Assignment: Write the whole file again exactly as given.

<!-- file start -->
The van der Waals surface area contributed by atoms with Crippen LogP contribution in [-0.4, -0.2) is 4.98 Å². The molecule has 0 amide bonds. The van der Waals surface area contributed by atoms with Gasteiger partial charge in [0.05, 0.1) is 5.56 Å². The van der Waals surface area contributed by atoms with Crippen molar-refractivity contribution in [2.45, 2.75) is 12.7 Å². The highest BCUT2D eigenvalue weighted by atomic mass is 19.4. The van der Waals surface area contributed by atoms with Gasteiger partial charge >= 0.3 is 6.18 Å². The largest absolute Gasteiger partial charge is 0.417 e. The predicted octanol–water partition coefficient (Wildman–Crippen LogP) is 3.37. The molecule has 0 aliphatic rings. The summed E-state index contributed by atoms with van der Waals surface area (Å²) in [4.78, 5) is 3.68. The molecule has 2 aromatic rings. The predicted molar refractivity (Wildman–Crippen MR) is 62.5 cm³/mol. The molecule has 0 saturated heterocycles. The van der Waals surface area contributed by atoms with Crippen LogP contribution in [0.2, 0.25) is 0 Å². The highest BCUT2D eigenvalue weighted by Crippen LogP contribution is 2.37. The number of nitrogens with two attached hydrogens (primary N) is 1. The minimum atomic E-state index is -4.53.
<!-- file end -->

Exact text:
The van der Waals surface area contributed by atoms with Crippen LogP contribution in [-0.4, -0.2) is 4.98 Å². The molecule has 0 amide bonds. The van der Waals surface area contributed by atoms with Gasteiger partial charge in [0.05, 0.1) is 5.56 Å². The van der Waals surface area contributed by atoms with Crippen molar-refractivity contribution in [2.45, 2.75) is 12.7 Å². The highest BCUT2D eigenvalue weighted by atomic mass is 19.4. The van der Waals surface area contributed by atoms with Gasteiger partial charge >= 0.3 is 6.18 Å². The largest absolute Gasteiger partial charge is 0.417 e. The predicted octanol–water partition coefficient (Wildman–Crippen LogP) is 3.37. The molecule has 0 aliphatic rings. The summed E-state index contributed by atoms with van der Waals surface area (Å²) in [4.78, 5) is 3.68. The molecule has 2 aromatic rings. The predicted molar refractivity (Wildman–Crippen MR) is 62.5 cm³/mol. The molecule has 0 saturated heterocycles. The van der Waals surface area contributed by atoms with Crippen LogP contribution in [0.2, 0.25) is 0 Å². The highest BCUT2D eigenvalue weighted by Crippen LogP contribution is 2.37. The number of nitrogens with two attached hydrogens (primary N) is 1. The minimum atomic E-state index is -4.53.